If you’re like many of us and sometimes need reminders to take care of yourself, especially mentally and emotionally, you might benefit from creating your own Emotional Toolbox. Perfect for those with anxiety, Asperger’s, depression, loneliness, eating disorders, and other challenges, having your own Toolbox provides you with the tools you need to help yourself through the tough times. Here are nine easy steps to having your own portable, customized, personal help.
Get a notebook, or choose your favorite digital organizational tool (Trello, OneNote, Evernote, etc.). This needs to be something where you can easily add pages or sections, and ideally something portable (or on your phone).
In the first section, list your goals. What do you want to achieve or improve? Consider your challenges, and think of where you want to end up.
In the second section, list your tools. Have separate pages for different kinds of tools, such as physical tools, relaxation tools, social tools, mental tools, general tools, or whatever fits your needs. These tools can include objects that help reduce stress, ways of channeling anger, drawing or writing, audio or app meditations, spending time with family or friends, positive self-talk, movie night, or making something with your hands.
In the third section, list the unproductive feelings that you experience. Each feeling should have its own page. Examples include, “I am feeling frustrated,” “I am feeling overwhelmed,” “I am feeling alone,” and “I am feeling angry.” If applicable, you can even include, “I hate my life.” Then, on each of those pages, make a list of actions to take to combat those feelings. If you are feeling alone, call a friend or family member, or spend time with a social group. If you are feeling overwhelmed, do what works for you to put your tasks or worries in order, whether that means putting them all down on a list, or only dealing with one thing at a time. If you feel that you hate your life, identify the aspects of your life that you do enjoy, and those things and people for whom you are grateful. These are just examples, and your Toolbox should have more items than this.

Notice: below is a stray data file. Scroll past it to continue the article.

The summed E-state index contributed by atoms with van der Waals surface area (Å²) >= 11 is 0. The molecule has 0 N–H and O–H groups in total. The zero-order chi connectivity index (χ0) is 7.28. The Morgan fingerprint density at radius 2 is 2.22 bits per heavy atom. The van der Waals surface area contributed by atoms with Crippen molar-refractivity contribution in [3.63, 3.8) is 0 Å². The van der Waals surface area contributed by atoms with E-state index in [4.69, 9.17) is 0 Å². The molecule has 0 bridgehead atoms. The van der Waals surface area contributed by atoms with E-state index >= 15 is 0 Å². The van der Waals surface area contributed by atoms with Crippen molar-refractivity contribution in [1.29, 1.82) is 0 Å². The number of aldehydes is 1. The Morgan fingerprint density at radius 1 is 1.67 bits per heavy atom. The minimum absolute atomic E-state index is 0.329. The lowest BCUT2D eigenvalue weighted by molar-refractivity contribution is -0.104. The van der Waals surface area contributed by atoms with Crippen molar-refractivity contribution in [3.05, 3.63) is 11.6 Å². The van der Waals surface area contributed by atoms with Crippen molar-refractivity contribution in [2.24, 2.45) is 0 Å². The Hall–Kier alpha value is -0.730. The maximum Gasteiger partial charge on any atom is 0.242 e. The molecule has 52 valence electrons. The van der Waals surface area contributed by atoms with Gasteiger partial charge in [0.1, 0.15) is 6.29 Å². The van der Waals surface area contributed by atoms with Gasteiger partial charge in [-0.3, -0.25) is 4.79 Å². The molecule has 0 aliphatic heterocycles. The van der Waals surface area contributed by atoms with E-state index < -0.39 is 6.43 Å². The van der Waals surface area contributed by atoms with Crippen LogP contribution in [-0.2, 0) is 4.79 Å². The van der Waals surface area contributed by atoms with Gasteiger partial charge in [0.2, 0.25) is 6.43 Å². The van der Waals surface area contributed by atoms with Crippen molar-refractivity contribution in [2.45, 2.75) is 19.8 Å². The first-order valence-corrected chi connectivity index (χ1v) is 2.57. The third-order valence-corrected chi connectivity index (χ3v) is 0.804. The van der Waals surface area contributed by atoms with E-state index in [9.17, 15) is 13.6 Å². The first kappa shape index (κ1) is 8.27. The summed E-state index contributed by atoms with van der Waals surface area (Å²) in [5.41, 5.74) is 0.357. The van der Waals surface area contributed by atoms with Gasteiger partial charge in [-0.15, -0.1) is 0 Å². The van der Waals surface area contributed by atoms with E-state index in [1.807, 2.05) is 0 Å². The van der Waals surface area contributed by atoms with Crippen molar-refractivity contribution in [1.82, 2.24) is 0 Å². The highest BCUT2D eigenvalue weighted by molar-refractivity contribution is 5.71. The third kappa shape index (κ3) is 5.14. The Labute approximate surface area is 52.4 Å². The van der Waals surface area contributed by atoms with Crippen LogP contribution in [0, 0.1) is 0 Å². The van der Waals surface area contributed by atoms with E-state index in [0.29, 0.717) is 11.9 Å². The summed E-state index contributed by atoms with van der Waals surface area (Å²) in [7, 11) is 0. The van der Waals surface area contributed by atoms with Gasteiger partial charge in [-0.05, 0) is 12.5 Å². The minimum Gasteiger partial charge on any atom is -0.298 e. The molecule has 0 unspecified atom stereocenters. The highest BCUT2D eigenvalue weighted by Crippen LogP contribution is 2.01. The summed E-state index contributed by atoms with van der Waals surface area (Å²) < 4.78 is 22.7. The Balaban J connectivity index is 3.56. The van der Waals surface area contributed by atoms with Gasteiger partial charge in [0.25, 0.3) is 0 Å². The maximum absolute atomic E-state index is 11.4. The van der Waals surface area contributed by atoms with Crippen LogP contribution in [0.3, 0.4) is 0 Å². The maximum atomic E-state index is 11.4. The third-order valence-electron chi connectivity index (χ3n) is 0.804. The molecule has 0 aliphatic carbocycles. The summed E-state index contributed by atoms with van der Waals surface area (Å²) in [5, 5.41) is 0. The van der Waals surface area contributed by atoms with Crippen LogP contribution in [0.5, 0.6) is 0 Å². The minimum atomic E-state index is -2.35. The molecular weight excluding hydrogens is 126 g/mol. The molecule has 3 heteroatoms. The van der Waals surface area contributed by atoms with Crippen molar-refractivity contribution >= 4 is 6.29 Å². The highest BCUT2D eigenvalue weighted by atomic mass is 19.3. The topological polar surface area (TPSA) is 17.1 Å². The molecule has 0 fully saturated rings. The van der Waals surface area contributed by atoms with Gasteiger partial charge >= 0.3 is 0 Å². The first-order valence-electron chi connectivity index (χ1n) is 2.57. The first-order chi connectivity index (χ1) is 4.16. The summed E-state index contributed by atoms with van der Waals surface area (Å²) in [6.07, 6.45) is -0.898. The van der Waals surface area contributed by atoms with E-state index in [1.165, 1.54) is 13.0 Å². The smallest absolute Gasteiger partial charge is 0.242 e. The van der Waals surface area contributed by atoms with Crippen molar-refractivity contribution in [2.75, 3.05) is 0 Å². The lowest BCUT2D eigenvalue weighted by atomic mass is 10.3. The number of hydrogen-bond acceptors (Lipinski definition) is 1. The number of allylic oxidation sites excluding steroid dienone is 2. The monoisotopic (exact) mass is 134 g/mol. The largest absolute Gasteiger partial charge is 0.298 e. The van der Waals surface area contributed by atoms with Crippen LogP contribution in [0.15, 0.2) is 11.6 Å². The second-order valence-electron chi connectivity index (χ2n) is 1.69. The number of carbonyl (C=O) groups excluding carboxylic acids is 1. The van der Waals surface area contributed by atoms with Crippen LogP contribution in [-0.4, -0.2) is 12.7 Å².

In the fourth section, include pages that list things that make you happy. What are some things that bring you happy thoughts (cat videos? funny memes?)? What are some effective self-talk sentences that help you cope? Where are the places you feel at home? With whom do you feel accepted for who you are?
In the fifth section, turn your negative thoughts and negative self-talk around. If you feel like no one likes you, remind yourself of all the people who do actually like you. If you think you can’t do something, list ways to get help so that you can learn how to do the thing.
In the sixth section, include resources to help you make sense of your situation and to put your thoughts and feelings into words. There are several places online with lists of emotional vocabulary that are useful references, and this would be a good place to list the names and contact information for people or organizations who can be a support network for you.
Add more sections and pages within sections as you find they are helpful. Perhaps make lists of the activities that bring you joy. Or make a list of people, places, or situations to avoid, for your own sanity. Everyone’s Emotional Toolbox will be different, customized to their needs. By choosing something with removable pages, the Toolbox can grow and change with time.
Lastly, use the Toolbox. Take it with you when you go out. Add to it. Subtract from it. Include a section for a journal, if that’s helpful, to track how you’re doing. Use stickers if that keeps you going.
I hope my ideas help some of you out there. Keep your chin up, and hang in there. You can do this.